Despite strong evidence that decreased time to reperfusion for patients with STEMI is related to improved morbidity and mortality, we found that fewer than half of these patients received reperfusion therapy within the recommended time in any year from 1999-2002. Furthermore, we found little evidence of substantial improvement in time to reperfusion over these years. Although the entire cohorts did not improve, the analysis of the individual hospitals demonstrated a notable hospital-level variation in change from 1999 to 2002. Some hospitals showed substantial improvement while others’ performance worsened. Traditional hospital characteristics generally were not good predictors of improvement, indicating a need to identify other, perhaps more subtle, reasons why some hospitals improve.
Our results extend the work on earlier trends in time to fibrinolytic therapy. In an earlier study of the NRMI database, the median door-to-needle time was shown to decrease from 62 minutes to 47 minutes from 1990 to 1994, with a subsequent decrease to 38 minutes by 1999.7 This slowing of improvement over time is consistent with the lack of change in door-to-needle times we found from 1999 to 2002. In a review of care given to Medicare beneficiaries, a state-by-state comparison found the door-to-needle time in the median state increased by 4 minutes between 1998-1999 and 2000-2001.18 In this same time period, the door-to-balloon time in the median state decreased by 19 minutes. However, the power of this study to address the specific question of time to reperfusion was limited; the median state contributed only 17 patients to the number of patients for the fibrinolytic therapy group and 6 to the PCI group.19 The size of the cohorts in our study and the focus only on time to reperfusion enabled us to determine more precise estimates and to investigate potential hospital-level predictors of improvement.
Previous studies demonstrated that hospital volume predicts lower door-to-needle1 and door-to-balloon times.20 In addition to confirming these results for performance, we further demonstrated the association of higher number of procedures with improvement in door-to-balloon times. Thus, hospitals performing greater than 50 PCI’s per year not only started out with better times but managed to improve even more over the 4 years. In comparison, higher volume fibrinolytic therapy hospitals did not improve more over the 4-year study period than lower volume hospitals. The difference in complexity between fibrinolytic therapy and PCI may account for these disparate results. The PCI strategy, with involvement of the interventional cardiologist and the cardiac catheterization laboratory in addition to the emergency department, is inherently a more complex process than the fibrinolytic strategy. A complex process such as PCI may benefit from more frequent use to identify more opportunities to improve. Also, in contrast to the greater than 2-decade experience with the fibrinolytic strategy, the PCI strategy has only recently been widely adopted.7 More improvement is likely seen early after introduction of a new strategy than after one has become established.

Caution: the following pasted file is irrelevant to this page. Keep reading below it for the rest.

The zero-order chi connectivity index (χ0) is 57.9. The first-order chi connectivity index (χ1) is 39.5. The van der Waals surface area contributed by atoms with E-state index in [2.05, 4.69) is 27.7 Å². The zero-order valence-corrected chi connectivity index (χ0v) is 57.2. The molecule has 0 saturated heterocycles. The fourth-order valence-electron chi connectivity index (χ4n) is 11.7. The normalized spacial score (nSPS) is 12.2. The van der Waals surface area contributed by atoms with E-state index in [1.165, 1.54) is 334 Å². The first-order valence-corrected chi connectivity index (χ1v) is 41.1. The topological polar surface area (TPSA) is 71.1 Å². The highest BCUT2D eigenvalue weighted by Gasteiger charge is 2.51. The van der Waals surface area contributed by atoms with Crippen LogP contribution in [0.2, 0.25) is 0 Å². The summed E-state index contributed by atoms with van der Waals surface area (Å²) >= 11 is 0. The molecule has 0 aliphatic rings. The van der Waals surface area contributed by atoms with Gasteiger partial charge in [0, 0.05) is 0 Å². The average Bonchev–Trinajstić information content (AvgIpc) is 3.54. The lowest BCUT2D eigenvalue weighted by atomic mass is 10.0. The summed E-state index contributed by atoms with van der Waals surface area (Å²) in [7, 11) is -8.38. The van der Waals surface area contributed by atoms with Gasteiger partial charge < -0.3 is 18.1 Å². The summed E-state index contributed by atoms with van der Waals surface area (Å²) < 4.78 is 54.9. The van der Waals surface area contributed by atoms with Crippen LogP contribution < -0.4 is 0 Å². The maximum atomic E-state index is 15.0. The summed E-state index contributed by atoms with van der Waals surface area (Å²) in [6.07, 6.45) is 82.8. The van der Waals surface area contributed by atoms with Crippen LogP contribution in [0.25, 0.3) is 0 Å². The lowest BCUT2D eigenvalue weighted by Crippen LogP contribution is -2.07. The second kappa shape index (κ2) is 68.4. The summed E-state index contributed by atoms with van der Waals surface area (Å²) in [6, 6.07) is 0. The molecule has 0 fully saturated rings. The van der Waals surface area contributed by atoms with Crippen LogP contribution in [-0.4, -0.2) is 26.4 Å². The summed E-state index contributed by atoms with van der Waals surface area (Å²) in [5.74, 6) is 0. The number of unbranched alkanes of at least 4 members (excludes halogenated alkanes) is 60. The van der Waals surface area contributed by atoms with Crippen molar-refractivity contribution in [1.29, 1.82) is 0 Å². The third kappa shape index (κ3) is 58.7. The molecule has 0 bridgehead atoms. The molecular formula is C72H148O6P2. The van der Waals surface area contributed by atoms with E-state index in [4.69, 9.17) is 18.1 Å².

Hospitals that predominantly treated patients with one strategy (>90% of the time) had better performance for either fibrinolytic therapy or PCI than those hospitals that had a more balanced profile. One explanation could be that there is a time delay associated with the decision of whether to administer fibrinolytic therapy or perform PCI. Interestingly, improvement over the 4 years was not statistically greater in these hospitals with a predominant strategy compared with the balanced hospitals. More investigation into the relationship between the strategies may provide valuable insights.